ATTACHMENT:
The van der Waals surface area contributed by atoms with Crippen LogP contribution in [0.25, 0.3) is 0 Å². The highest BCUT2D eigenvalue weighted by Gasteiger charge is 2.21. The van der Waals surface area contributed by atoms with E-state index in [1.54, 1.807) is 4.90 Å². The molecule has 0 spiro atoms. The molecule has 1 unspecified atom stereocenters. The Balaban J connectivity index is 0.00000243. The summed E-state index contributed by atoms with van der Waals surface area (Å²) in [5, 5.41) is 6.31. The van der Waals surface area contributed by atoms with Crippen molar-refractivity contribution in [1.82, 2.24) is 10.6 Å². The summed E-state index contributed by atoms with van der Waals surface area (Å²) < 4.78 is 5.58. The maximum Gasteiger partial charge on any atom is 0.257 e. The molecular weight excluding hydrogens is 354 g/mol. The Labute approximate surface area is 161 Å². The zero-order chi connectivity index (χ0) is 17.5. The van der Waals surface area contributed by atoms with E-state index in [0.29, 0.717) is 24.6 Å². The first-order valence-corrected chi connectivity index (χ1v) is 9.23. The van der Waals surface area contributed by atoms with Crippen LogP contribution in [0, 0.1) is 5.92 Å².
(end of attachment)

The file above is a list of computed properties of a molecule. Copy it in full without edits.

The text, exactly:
The van der Waals surface area contributed by atoms with Crippen LogP contribution in [0.25, 0.3) is 0 Å². The highest BCUT2D eigenvalue weighted by Gasteiger charge is 2.21. The van der Waals surface area contributed by atoms with E-state index in [1.54, 1.807) is 4.90 Å². The molecule has 0 spiro atoms. The molecule has 1 unspecified atom stereocenters. The Balaban J connectivity index is 0.00000243. The summed E-state index contributed by atoms with van der Waals surface area (Å²) in [5, 5.41) is 6.31. The van der Waals surface area contributed by atoms with Crippen molar-refractivity contribution in [1.82, 2.24) is 10.6 Å². The summed E-state index contributed by atoms with van der Waals surface area (Å²) < 4.78 is 5.58. The maximum Gasteiger partial charge on any atom is 0.257 e. The molecular weight excluding hydrogens is 354 g/mol. The Labute approximate surface area is 161 Å². The zero-order chi connectivity index (χ0) is 17.5. The van der Waals surface area contributed by atoms with E-state index in [0.29, 0.717) is 24.6 Å². The first-order valence-corrected chi connectivity index (χ1v) is 9.23. The van der Waals surface area contributed by atoms with Crippen LogP contribution in [0, 0.1) is 5.92 Å².